On WTEV, the 6:30 broadcast was canceled (it had been off-the-air for a couple of weeks before the affiliation switch) and replaced by a full slate of weekday morning (effectively "moved" over from WAWS), weekday noon, and weeknight newscasts as well as weekend broadcasts. The station hired First Coast News weekday morning traffic reporter Michelle Jacobs but she would eventually return to WTLV and WJXX in October 2008. Shortly after she left, WTEV hired Julie Watkins (who previously worked at First Coast News before moving on to WFTV in Orlando) as a weekend meteorologist.
On April 13, 2009, WTEV and WAWS completely revamped the two separate news departments. The outlets merged the operations into one entity and adopted the popular Action News branding presumably to compete with the First Coast News title used on rivals WTLV and WJXX (owned by the Gannett Company). The transition to new branding also introduced entirely new sets (WAWS still featured a separate one for its nightly prime time broadcast at 10), on-air graphics, weather department, and website. On January 31, 2010, WTEV and WAWS became the second local news operation in Jacksonville that upgraded to high definition (the first was WJXT back on January 14, 2009). This was followed on February 1 by WTLV and WJXX after that shared operation completed an HD upgrade.
At some point in time, WTEV's weekday morning show began to be simulcasted on WAWS. Corresponding with the change, Action News This Morning was expanded to a full two-hours (from 5 until 7) as seen on other big three network affiliates. A two-hour extension of the show (from 7 until 9) would eventually be added to WAWS while WTEV airs The Early Show. Following a national trend, the former debuted an extra thirty minute segment of the weekday morning show at 4:30. This portion (known as Action News Early Morning) is not simulcasted on WTEV since it offers the CBS Morning News in the time slot (even though CBS Morning News is produced LIVE at 4:00 a.m. and not at 4:30 a.m.). WAWS received updated branding and introduced new graphics, music, and logos on September 19, 2010 in an effort to be separate from WTEV. When it comes to national coverage, WAWS usually carries Fox News while WTEV provides CBS News. During weather forecast segments, the stations use a live NOAA National Weather Service Doppler weather radar based at the agency's Local Forecast Office near Jacksonville International Airport.
- Mike Barz - weekday mornings (5:00-7:00 on WTEV and WAWS + 7:00-9:00 a.m. on WAWS)
- Tera Barz - weeknights at 5:30 and 10:00 p.m. (WAWS)
- Lynnsey Gardner - weekday mornings (4:30-5:00 on WAWS, 5:00-7:00 on WTEV and WAWS + 7:00-9:00 a.m. on WAWS)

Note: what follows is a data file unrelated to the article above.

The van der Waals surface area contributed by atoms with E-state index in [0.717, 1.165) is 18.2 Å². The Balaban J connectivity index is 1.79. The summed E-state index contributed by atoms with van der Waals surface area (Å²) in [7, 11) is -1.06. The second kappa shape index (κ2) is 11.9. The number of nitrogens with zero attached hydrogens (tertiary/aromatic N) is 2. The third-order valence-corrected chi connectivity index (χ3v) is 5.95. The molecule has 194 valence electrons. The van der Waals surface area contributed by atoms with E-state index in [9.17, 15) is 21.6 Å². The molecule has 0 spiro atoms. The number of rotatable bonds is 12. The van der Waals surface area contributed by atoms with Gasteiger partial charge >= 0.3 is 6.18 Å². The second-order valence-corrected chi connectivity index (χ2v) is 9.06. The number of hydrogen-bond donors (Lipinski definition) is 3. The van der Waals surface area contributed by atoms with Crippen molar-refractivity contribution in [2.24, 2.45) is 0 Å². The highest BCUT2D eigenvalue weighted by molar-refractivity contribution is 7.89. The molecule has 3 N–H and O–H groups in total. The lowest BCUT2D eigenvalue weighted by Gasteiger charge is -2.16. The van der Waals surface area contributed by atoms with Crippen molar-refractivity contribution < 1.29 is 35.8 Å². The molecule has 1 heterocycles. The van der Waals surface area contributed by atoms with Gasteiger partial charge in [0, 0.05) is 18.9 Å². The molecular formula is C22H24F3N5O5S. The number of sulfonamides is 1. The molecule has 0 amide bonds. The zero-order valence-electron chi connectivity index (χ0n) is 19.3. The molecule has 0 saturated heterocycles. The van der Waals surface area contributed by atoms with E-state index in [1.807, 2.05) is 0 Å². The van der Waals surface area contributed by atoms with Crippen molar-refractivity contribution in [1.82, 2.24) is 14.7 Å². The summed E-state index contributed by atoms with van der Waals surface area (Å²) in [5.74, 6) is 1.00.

- Paige Kelton - weeknights at 5:00, 6:00 and 11:00 p.m.
- Dawn Lopez - weekday mornings (4:30-5:00 on WAWS and 5:00-7:00 a.m. on WTEV and WAWS) and weekdays at noon; also "Jacksonville's Children" segment producer
- Mark Spain - weeknights at 5:00, 5:30, 6:00, 10:00 (WAWS) and 11:00 p.m.; also "Kid Care Report" segment producer
- Jamie Smith - Sundays at 6:30, 10:00 (WAWS) and 11:00 p.m.
- Kristen Sell - Sundays at 6:30, 10:00 (WAWS) and 11:00 p.m.
CBS 47 First Alert Weather
- Mike Buresh (AMS Certified Broadcast Meteorologist Seal of Approval) - weeknights at 5:00, 5:30, 6:00, 10:00 (WAWS) and 11:00 p.m.
- Tom Johnston (AMS Seal of Approval) - weekday mornings (4:30-5:00 on WAWS, 5:00-7:00 on WTEV and WAWS + 7:00-9:00 a.m. on WAWS) and weekdays at noon
- Julie Watkins (AMS Certified Broadcast Meteorologist Seal of Approval) - Saturdays at 6:00, Sundays at 6:30 and weekends at 10:00 (WAWS) and 11:00 p.m.; also "Going Green" segment producer
Sports team (also seen on Action Sports 360)
First Alert Traffic (utilizing staff from Total Traffic)
- Derrick Odom - weekday morning traffic reporter (4:30-5:00 on WAWS, 5:00-7:00 on WTEV and WAWS + 7:00-9:00 a.m. on WAWS) and weeknights at 5:00 p.m.
- Bryan Baker - general assignment reporter
- Tracy Collins - weekday morning reporter (4:30-5:00 on WAWS, 5:00-7:00 on WTEV and WAWS + 7:00-9:00 a.m. on WAWS); also "Are You Ready For the Weekend?" segment producer, also heard on WJCT-FM and WBOB
- Leslie Coursey - general assignment reporter
- Deanna Bettineschi - general assignment reporter
- Brittany Jones - general assignment reporter
- Noel McLaren - general assignment reporter
- Alyana Gomez - general assignment reporter
- Sam King - general assignment reporter
- Ryan Smith - general assignment reporter
- Catherine Varnum - general assignment reporter
- Amanda Warford - general assignment reporter
- Justin Gray - Washington D.C. Correspondent
- Kyla Campbell - Washington D.C. Correspondent
- Jacqueline Fell - Washington D.C. Correspondent
- Newstrac 47
- WNFT Newsbreak (1980s)
- UPN 47 News (1997–2001)
- WTEV 47 News (2001–2002)
- CBS 47 News (2002-2009)
- Action News (2009–present)
- New CBS affiliate has garage-studio roots, The Florida Times-Union, June 17, 2002.
- Kerr, Jessie-Lynne:  Florida Times-Union, July 14, 2006, "Mac Papers co-founder was civic, religious leader"
- TV-47 to become new CBS affiliate, The Florida Times-Union, April 23, 2002.
- CBS dumped by local affiliate, The Florida Times-Union, April 4, 2002.
- Stations confirm changes, The Florida Times-Union, May 10, 2002.
- "CBS Announces 3:30 p.m. Kickoff for Florida-Georgia Game on November 2". GatorZone. 22 May 2013. Retrieved 28 November 2013.
- "Clear Channel Agrees to Sell Television Station Group to Providence Equity Partners". Clear Channel Communications. Retrieved 2007-11-21.
- "Newport stations drift to High Plains". Television Business Report. 2008-05-21. Retrieved 2008-09-28.
- "Application Search Details". CDBS Public Access. Federal Communications Commission. Retrieved 2008-09-28.
- Newport Sells 22 Stations For $1 Billion, TVNewsCheck, July 19, 2012.
- New CBS affiliate sets its news anchor lineup, The Florida Times-Union, June 25, 2002.
- Action News Team
- WTEV-TV "CBS 47"
- WTEV-TV mobile
- WAWS "Fox 30"
- WAWS-DT2 "My TV Jax"
- Query the FCC's TV station database for WTEV-TV